Very occasional thoughts concentrating on the useful.

Thursday, June 02, 2005

Tired of credit card offers?

According to the June 2005 issue of Money Magazine ("The key to Fighting ID Theft: Think Low-Tech", pp. 48A-48B), you can get off the mailing lists for credit card offers by calling 888-5-OPTOUT. (Of course, if you're one of those people who still doesn't have a no-fee, cash-rebate credit card then this might be a bad idea.)

I would include a link, but Money isn't online. Furthermore, in the process of Googling another article I have managed to get an unwanted JAVA program running on my computer. I don't know much about JAVA or spyware, but I hope the mystery program isn't waiting for me to access the Optout webpage!

Incidentally, I'm getting 1% cash-back with no fee and no hassles. I'd be interested to know if anyone has a better card.

Wednesday, June 01, 2005

The chairman of Harvard's nutrition department on the USDA's new food pyramid

In a previous post, I included some damming excerpts from Walter Willett's book concerning the old USDA food pyramid. I'm still waiting to see what his new July 2005 edition has to say, but the article

"Government Unveils New Food Pyramid: Critics Say Nutrition Tool Is Flawed" Journal of the American Medical Association 293: 2581-2582 (June 1, 2005).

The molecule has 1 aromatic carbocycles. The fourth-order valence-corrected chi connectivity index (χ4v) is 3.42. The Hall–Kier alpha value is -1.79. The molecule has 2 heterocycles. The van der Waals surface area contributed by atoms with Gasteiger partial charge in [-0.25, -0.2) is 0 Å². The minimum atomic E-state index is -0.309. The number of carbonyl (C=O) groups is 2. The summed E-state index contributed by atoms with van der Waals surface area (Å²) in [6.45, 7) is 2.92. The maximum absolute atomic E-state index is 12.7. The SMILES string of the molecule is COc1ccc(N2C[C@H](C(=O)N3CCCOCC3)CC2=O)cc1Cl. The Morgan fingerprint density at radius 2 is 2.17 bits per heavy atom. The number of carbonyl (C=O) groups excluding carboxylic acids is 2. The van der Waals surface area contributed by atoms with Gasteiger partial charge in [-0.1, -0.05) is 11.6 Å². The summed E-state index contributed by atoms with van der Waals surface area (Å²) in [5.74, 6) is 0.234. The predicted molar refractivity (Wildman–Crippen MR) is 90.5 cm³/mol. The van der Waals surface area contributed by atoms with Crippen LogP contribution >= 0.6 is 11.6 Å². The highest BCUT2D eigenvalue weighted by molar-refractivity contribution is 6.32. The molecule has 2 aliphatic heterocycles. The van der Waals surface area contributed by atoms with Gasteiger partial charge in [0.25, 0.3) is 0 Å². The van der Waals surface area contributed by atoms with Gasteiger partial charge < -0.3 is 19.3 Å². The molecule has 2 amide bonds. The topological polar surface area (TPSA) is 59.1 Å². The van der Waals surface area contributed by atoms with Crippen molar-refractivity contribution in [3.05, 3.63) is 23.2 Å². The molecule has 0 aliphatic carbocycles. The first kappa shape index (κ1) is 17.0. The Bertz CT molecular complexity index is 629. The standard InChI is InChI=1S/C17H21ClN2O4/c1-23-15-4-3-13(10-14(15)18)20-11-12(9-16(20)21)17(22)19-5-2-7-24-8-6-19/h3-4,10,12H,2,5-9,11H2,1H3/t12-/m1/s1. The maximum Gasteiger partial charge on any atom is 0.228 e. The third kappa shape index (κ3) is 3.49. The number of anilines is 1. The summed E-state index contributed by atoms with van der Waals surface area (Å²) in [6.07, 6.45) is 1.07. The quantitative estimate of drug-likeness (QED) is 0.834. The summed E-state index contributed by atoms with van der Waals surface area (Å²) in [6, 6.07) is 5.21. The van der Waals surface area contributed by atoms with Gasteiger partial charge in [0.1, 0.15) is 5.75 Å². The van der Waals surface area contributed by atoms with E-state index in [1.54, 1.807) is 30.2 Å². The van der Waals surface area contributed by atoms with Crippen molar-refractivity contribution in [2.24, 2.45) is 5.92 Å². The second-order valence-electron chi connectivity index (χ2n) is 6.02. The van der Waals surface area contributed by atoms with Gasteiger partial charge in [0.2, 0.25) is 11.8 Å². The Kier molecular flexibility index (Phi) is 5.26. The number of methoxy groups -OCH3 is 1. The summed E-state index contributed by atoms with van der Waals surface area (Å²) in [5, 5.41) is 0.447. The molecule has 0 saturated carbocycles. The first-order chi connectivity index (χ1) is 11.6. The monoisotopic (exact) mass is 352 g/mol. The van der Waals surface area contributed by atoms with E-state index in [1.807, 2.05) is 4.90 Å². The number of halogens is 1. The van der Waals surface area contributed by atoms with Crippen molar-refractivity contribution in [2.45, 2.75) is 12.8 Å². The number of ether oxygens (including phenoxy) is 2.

contains the following:

This is a huge lost opportunity to convey information about healthy food choices that could benefit Americans enormously, complained Walter Willett, MD, professor of epidemiology and nutrition at the Harvard School of Public Health, Boston, who said he was pretty disappointed by the USDA's 2.4-million effort. The pyramid tells nothing of healthy food choices.

Willett specifically criticized the pyramid's overemphasis of dairy product consumption (3 cups daily, regardless of sex, age, or physical activity). He also cited the pyramid's lack of detail about the risks and benefits of consuming various types of fat. It's a very important issue because replacing transfats and saturated fats (with unsaturated fats) is one of the most important things people can do to reduce heart disease, said Willett. Information on salt and alcohol intake is also lacking, he noted.

It's about time that the US Department of Agriculture finally restricts its advise to farming!